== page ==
"There isn't really a purpose. My inbox is full of people asking me why I'm doing this, but I don't think that question is really applicable to this type of activity."
For the last six months, for four hours at a time, Benjamin Bennett has been sitting alone in his empty room and livestreaming himself sitting motionless and smiling in zen-like silence. So far, he has uploaded 116 hours' worth of footage of him sitting, without giving any reasonable explanation. After Ben's work was discovered in the middle of his 25th livestream, it seemed like everybody wanted to know why anybody would take the time to do this. Was it art? Meditation? Mental illness?
At first glance, it seemed to be a form of durational art, which is more about the endurance of the performer than the content of the piece itself. For example, about a year and a half ago, Jay Z rapped "Picasso Baby" over and over and over for six hours straight at the Pace Gallery in New York. In 1963, John Cage forced a bunch of pianists to perform Erik Satie's "Vexations" 840 times in a row because of a joke notation in the composition's margins. Perhaps the most famous durational artist was Tehching Hsieh, who did a series of endurance projects, including one where he locked himself in a cage, unable to speak, read, write, or listen to TV or radio, for an entire year. He spent another year living on the streets, refusing to enter any buildings; another year, he tethered himself to a female artist by a rope and wasn't allowed to touch her.
By comparison, Ben's four-hour sessions of sitting and smiling seem tame, but his work seems to follow in the same tradition. I asked him to call me following his next session, which I watched intermittently during breakfast and then lunch. It was unsettling. He rang right after his video ended, and took long, ten-second pauses before answering each question.
VICE: So, you just ended a session. How do you feel right now?
Benjamin Bennett: Pretty normal. My face and legs are a little bit sore, but it seems like I recover from the soreness faster and faster.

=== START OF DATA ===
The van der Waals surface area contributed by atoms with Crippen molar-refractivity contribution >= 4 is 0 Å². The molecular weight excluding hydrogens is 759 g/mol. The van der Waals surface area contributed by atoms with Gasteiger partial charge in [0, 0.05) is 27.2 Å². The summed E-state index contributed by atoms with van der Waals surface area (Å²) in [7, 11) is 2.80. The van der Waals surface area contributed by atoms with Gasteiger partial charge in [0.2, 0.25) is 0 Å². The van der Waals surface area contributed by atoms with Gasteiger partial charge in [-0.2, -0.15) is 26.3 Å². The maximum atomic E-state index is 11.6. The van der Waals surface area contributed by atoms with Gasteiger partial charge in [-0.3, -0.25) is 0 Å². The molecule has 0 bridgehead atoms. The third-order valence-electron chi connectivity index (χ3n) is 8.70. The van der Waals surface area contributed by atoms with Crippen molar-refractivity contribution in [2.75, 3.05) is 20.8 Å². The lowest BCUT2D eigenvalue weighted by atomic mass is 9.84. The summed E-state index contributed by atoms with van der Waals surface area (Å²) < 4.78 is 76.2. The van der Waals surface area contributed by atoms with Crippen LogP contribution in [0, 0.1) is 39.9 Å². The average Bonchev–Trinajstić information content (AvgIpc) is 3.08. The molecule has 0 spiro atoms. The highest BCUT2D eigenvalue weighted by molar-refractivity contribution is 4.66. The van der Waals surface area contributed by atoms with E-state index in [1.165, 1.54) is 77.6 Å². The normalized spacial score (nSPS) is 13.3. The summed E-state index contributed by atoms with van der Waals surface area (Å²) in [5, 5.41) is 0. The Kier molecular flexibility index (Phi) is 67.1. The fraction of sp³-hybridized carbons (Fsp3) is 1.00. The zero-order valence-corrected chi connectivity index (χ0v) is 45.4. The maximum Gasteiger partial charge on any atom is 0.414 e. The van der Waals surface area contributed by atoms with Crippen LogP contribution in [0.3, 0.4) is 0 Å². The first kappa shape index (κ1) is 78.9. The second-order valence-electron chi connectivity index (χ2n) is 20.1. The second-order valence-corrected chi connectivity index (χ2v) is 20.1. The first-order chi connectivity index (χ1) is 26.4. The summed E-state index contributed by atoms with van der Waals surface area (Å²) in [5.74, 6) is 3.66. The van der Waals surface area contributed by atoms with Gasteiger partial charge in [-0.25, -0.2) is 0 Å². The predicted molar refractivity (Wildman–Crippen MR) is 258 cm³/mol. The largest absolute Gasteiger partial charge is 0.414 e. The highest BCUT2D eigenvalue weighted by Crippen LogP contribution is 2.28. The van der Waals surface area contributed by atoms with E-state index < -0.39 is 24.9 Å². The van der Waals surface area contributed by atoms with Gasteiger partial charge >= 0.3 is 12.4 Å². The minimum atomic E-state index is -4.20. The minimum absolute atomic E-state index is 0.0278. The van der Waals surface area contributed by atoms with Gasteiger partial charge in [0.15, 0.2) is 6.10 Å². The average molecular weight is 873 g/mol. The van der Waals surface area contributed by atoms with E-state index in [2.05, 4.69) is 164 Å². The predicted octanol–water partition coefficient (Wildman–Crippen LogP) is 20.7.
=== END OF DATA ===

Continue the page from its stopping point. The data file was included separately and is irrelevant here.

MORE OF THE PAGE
Why did you start doing this?
I don't know. It seemed like something that the internet was lacking. It seemed like it needed to be done, and nobody else was going to do it.
But what do you feel was lacking? What's the purpose?
There isn't really a purpose. My inbox is full of people asking me why I'm doing this, but I don't think that question is really applicable to this type of activity.
Well, I mean, most people wouldn't sit and smile at a camera for four hours at a time...
I guess I just don't really understand. Is it performance art?
Yeah, you could definitely place this into a performance-art context, and I definitely am interested in performance art and relational aesthetics. I think it's actually not so important what I consider it to be—it's more important what the viewer considers it. It's not necessary for me to categorize it. A book on this topic I was very influenced by is Claire Bishop's Artificial Hells: Participatory Art and the Politics of Spectatorship. She's brilliant. But I don't feel like this is a prescriptive thing; i's just what you see is what it is. If someone can watch it, I think they can understand it. Even if they think they don't understand it, I think that what they perceive to be their non-understanding is actually the correct understanding.
Do you prepare in any way?
I maybe drink a little bit of water, and take a pee beforehand.
Do you get hungry or have to go to the bathroom during your sessions?
No, I never get hungry doing it, and I don't have to eat very much food on the days that I do it. Once I forgot to pee beforehand, and I'm surprised that video hasn't gotten more comments.
I think I'd like to leave that a mystery.
All right. Why the smiling?